Look at ratings to avoid the worst airports
With airport ratings, checking out the “best” list doesn’t really matter much. After all, if you want to go to Albuquerque, the fact that Orlando Airport earns better scores doesn’t help much.
At the other end of the scale, however, looking at the “worst” airport lists can sometimes help you decrease your risk of problems and hassles:
- At a multi-airport city, you might want to try for a flight to/from the better of the alternatives.
- If you’re making a connection, you might want to select an itinerary that avoids the least friendly hub airports.
Bad big airports
According to the latest J. D. Power survey of U.S. airport customer satisfaction, a few rate well below average for their size:
- The lowest-rated mega airports are New York/JFK, Chicago/O’Hare, Los Angeles, and Newark.
- The lowest-rated large airports are Philadelphia and New York/La Guardia; in fact, La Guardia scores lowest of all airports in the report.
- The lowest-ranking medium airports — the smallest that Power studied — are Columbus, Omaha, San Antonio, Kahului, Cleveland, and Hartford-Springfield. But all six earn scores that are well above the average scored in the larger two groups.
Cities with a choice
You have no real alternative in most U.S. cities. If you’re heading to Philadelphia, for example, you can’t escape its low-scoring airport. But seven big U.S. metro areas provide two or more alternatives, some with varying satisfaction scores:
- Chicago: Midway outscores O’Hare by at least a little bit.
- Dallas-Ft. Worth: Love Field outscores International, but both score well.
- Houston: Both airports score well.
- Los Angeles: Burbank and Orange County outscore International; Long Beach isn’t scored.
- New York: All three mega airports earn embarrassingly low scores, but JFK does somewhat better than La Guardia or Newark, which are the only airports scoring below 700 on Power’s 1,000-point scale.
- San Francisco: International outscores Oakland and San Jose, but all score reasonably well.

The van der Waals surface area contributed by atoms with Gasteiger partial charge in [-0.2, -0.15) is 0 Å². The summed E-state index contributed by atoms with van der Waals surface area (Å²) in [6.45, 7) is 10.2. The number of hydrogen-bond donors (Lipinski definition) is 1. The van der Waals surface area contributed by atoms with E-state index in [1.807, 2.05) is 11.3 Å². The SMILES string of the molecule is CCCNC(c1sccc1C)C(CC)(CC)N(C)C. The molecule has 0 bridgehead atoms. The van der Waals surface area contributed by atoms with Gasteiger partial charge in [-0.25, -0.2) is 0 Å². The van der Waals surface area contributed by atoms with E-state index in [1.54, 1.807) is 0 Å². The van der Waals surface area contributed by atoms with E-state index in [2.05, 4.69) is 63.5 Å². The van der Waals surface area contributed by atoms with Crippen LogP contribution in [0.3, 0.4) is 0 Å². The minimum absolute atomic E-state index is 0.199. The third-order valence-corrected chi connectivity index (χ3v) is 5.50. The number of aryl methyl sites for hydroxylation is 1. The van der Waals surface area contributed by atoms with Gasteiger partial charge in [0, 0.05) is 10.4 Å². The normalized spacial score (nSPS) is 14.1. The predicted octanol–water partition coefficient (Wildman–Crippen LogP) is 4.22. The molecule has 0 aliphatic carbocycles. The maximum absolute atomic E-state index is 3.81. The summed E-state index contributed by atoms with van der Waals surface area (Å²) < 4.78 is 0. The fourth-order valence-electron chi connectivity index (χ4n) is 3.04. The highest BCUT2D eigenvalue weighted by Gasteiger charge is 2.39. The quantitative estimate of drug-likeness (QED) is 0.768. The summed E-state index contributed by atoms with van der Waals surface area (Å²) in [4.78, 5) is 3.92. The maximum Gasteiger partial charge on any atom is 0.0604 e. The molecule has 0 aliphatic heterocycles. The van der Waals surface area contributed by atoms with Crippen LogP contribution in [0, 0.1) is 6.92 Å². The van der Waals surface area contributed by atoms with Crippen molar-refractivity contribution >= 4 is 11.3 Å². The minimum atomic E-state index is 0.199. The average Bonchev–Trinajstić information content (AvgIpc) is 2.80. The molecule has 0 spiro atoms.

- Washington: Baltimore, Dulles and Reagan National all score well and about the same.
A new consideration in airport choice is emerging: avoiding city traffic congestion. Urban traffic jams have become so annoying that “other side of town” airports are starting to become important.
In the San Francisco Bay area, for example, traffic across the Golden Gate Bridge and through the city has become so bad for folks heading to/from Marin and Sonoma that airlines have recently added a bunch of new destinations and flights at Santa Rosa.
Seattle traffic has become bad enough that Alaska has decided to start flying to/from Everett, north of the city center, with other lines to follow.
And you see frequent reports from folks in Georgia, who want to open a new Atlanta airport north of the city.
Although access to Manhattan is terrible, travelers heading to/from some parts of the New York area can minimize traffic problems by flying at Islip, Newburgh, or White Plains, despite much fewer flight options.
J.D. Power scores can also help influence choice of hub airports:
- Avoid hubbing in New York/Newark or New York/JFK on any airline connections if alternatives are available. Both airports are especially difficult for connections between different airlines.
- American’s hubs at Charlotte and Dallas-Ft. Worth International outscore its hubs at Chicago/O’Hare and Philadelphia.
- Delta’s main hubs at Atlanta, Detroit, Minneapolis-St. Paul and Salt Lake City all score well.
- United’s hubs at Newark and Chicago/ O’Hare both score poorly; Houston/ Bush, San Francisco and Washington/ Dulles are better alternatives when they work.
The Power study did not include any foreign airports, but Munich has become Europe’s consensus “best hub.” Low-fare travelers also find Reykjavik an easy airport to navigate, although rapid traffic growth is apparently creating some crowding.
At this point, Asia’s many big, new airports all make hubbing relatively easy, although you can expect some long walks.
Send e-mail to Ed Perkins at mailto:firstname.lastname@example.org. © 2018 Tribune Content Agency, LLC.